@yajvans Should have read your own source then. The passages bellow were copied from the blog post. Also on the podcast they discuss that everybody does it differently. By no means they come up with a general recommendation to not do any exercise for weeks. On the contrary they even encourage you to do whatever you need to do in order to again become eager to train.
Maintain Your Aerobic Base
The longer you’ve been training, the slower you’ll lose your aerobic base. It takes about 25-35 days before you see a decline. The best news is that you don’t have to do much to touch up your base. Over your break, do an endurance workout every 10-14 days. A 90-minute trainer workout like Baxter or a 2-3 hour outside ride is enough. This endurance work doesn’t have to be on the bike. You could run, hike, or go for a swim. It just needs to be something that stimulates your aerobic system.
Establish a Strength Training Regimen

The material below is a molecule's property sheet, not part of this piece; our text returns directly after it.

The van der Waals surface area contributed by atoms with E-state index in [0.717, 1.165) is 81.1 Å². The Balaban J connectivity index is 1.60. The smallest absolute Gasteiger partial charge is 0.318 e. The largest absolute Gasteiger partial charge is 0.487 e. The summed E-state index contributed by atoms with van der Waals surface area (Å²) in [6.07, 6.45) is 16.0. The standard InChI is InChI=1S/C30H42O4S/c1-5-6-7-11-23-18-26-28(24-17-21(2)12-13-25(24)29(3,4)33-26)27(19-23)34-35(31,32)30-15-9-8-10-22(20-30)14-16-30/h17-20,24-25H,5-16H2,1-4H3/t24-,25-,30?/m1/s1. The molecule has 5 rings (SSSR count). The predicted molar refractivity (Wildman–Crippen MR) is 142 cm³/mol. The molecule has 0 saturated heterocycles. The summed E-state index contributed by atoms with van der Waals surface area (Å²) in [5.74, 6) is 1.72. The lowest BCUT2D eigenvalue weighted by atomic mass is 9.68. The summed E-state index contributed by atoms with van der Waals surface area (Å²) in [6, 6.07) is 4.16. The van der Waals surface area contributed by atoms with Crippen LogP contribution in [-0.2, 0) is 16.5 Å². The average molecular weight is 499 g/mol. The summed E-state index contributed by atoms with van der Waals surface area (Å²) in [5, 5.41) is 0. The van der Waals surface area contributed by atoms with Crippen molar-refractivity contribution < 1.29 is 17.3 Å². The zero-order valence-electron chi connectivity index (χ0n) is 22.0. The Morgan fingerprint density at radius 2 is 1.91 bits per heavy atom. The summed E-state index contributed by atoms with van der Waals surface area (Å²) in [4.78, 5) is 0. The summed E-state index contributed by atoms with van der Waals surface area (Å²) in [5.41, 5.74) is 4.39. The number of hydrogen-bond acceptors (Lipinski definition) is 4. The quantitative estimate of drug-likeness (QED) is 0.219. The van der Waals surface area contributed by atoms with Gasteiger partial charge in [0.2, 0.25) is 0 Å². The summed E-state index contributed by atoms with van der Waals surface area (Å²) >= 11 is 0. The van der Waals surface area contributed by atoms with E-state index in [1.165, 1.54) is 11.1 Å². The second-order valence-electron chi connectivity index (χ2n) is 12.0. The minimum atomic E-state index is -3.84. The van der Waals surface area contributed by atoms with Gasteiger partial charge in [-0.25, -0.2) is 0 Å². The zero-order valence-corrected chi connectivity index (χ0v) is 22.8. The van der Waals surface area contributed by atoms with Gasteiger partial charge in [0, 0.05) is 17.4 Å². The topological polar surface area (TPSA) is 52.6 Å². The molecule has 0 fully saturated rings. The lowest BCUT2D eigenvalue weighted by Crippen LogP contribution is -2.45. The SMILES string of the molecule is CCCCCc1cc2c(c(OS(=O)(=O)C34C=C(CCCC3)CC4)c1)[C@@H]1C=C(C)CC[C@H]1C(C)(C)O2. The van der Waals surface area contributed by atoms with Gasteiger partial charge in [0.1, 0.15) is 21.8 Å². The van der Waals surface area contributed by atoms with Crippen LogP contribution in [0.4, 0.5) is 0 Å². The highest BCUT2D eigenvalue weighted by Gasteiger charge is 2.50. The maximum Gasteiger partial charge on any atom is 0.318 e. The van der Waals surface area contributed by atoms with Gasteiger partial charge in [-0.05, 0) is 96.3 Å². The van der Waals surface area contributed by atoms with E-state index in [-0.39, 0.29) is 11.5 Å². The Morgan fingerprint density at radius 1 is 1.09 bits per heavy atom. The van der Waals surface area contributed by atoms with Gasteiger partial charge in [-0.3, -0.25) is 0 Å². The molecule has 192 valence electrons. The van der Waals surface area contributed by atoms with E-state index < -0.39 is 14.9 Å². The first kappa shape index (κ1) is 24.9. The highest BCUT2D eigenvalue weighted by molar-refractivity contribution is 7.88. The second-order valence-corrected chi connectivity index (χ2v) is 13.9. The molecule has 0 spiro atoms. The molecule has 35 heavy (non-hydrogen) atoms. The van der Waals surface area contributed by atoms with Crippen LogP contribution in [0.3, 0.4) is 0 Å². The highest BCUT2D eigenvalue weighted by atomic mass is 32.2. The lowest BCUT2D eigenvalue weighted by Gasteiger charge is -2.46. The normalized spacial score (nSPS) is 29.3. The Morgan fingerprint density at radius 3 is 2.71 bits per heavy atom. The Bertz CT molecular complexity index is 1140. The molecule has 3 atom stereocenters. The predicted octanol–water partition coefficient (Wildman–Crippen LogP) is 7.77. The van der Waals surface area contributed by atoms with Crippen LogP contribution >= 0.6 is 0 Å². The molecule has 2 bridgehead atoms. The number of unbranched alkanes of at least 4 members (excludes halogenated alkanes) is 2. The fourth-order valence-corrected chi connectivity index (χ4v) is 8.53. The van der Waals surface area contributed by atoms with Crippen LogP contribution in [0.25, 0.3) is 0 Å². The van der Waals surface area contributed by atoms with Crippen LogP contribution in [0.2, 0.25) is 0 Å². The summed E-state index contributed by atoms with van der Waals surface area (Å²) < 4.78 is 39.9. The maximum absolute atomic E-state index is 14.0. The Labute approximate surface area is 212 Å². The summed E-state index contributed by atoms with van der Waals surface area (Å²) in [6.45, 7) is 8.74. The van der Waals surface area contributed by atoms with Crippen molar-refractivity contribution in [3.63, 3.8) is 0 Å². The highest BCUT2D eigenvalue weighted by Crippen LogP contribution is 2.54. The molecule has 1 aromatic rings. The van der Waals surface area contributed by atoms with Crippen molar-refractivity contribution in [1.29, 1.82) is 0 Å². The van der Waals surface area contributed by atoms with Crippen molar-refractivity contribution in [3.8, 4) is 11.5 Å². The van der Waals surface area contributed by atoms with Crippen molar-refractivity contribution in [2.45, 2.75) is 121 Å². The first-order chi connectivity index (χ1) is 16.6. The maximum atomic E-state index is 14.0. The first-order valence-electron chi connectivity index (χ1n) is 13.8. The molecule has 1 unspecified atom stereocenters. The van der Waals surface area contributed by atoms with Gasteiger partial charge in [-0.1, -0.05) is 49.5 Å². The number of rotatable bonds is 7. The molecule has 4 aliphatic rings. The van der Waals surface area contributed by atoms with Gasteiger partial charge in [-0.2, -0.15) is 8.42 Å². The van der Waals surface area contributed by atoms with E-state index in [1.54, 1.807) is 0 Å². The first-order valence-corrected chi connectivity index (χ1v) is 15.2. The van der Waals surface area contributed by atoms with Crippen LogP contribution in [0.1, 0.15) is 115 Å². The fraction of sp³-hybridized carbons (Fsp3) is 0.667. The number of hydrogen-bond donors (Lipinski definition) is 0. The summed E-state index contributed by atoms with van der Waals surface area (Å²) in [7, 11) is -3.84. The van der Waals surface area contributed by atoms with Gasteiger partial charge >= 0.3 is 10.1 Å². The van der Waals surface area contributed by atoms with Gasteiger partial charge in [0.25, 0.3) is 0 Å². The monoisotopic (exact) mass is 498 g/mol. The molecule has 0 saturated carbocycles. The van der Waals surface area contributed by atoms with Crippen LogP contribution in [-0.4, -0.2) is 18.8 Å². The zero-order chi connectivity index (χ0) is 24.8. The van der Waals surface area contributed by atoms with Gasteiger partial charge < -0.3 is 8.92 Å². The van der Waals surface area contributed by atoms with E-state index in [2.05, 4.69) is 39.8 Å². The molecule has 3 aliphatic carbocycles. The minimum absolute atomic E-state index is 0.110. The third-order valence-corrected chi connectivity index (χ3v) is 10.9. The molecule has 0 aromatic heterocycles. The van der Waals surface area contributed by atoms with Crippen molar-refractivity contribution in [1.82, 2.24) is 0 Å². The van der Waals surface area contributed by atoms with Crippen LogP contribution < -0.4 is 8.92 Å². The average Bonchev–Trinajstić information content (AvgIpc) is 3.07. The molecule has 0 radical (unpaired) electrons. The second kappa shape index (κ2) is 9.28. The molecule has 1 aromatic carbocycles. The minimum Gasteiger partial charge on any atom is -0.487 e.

The benefits of strength training for cyclists are numerous. You want to begin a weight training program that you can maintain throughout the year. Plan to start out building your strength, then transition to maintenance as you enter the race season. Halting strength training will diminish the benefits. You can also plan out how you are going to incorporate lifting with riding. Just make sure to lift on your easier days and keep your off days for rest
As per Dylan’s video, it’s not the first one that is somewhat controversial. His last video about sweetspot training was equally questionable. After all he has very limited knowledge as a coach and the science doesn’t necessarily back his claims up that often.